Lot 3520* - A193 Impressionist & Modern Art - Friday, 03. July 2020, 04.00 PM

HENRI MARTIN

(Toulouse 1860–1943 Labastide-du-Vert)
Pergola Nord-Ouest de Marquayrol en fin d'automne. 1910–20.
Oil on canvas.
Signed lower left: Henri Martin.
68.5 × 82 cm.

The authenticity of the work has been confirmed by Cyrille Martin, Neuilly sur Seine, 12 January 2017.

Provenance:
- Galerie Félix Vercel, Paris.
- Private collection, Caracas, purchased on 25 May 1971 from the above gallery.
- German private collection.

In 1900, after 10 years of searching for the perfect country house, Henri Martin acquired the large 17th-century house Marquayrol in the village of Labastide du Vert in Lot in southwestern France when he was 40 years old. The house and the region became Martin's summer holiday destination, where he withdrew from the city of Paris between May and November to enjoy the serenity of nature.

The house, sitting on a hill with a large terrace and a view of the village and the surrounding valley, became Martin's most important source of inspiration and had a lasting influence on his style. There, unlike in Paris, a southern light reigned, which inspired the artist and excited his eye. The peaceful environment, together with nature and light, became Martin's preferred subject and would remain so for more than 40 years. "This move to Lot at the age of 40 marks a decisive turning point in his artistic work. Muses and lyres disappear from his canvases and he dares to grapple daily with the light of the south" (C. Juskiewenski, Henri Martin 1860–1943 (exhibition catalog), Cahors & Toulouse, 1993, p. 98).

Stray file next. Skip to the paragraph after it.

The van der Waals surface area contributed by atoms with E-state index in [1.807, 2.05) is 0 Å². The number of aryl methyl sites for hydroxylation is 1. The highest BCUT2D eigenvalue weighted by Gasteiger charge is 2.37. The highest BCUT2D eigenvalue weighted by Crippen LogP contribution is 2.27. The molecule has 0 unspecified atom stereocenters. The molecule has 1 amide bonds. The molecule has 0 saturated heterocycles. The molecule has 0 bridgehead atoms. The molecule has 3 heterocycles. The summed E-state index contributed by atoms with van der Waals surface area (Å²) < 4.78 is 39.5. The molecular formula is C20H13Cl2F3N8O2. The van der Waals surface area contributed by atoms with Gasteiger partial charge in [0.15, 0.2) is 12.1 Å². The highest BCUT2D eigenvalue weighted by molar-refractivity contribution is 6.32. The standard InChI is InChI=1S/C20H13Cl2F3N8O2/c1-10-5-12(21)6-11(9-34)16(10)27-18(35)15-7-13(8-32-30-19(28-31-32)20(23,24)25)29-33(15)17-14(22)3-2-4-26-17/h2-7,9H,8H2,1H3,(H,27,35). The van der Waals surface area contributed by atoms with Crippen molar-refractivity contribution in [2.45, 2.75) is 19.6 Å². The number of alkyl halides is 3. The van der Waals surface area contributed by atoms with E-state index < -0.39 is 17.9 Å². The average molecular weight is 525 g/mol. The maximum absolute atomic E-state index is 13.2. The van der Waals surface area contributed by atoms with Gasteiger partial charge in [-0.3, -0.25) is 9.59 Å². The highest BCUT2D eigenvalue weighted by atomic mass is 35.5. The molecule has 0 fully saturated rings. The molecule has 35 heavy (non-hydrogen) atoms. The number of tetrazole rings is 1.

On both sides of the property there was an arbor, a small pergola, la petite, and a larger one, la tonnerelle. The present work, which was produced in the 1920s and is a fine example of Martin's mature style, depicts the large pergola La tonnerelle. Martin repeatedly took up the depictions of the pergola during the entire summer, so that the colours of the leaves change in the course of the picture cycle. The autumnal red that dominates our picture symbolises the end of summer and Martin's imminent return to Paris.

“Henri Martin was undoubtedly an Impressionist and one who possessed the deepest sensitivity, which certainly corresponded to that of Monet, whom he admired the most. Thanks to their extreme sensitivity and not through the investigation of a technical process, their interpretation of nature is certainly a poetic evocation coloured by a thousand colours that can undoubtedly be described as a work of art. […] His palette is an enchantment. Many different blends of colours produce a rare and rich harmony. […] And it is much more difficult to find a good harmony of colours when one represents nature than to put together some beautiful colours that do not represent anything. Herein lies the gift of the Impressionists, and that is why there are so few” (Jac Martin-Ferrières, Henri Martin, Paris, 1967, pp. 35–42).

CHF 120 000 / 180 000

€ 105 260 / 157 890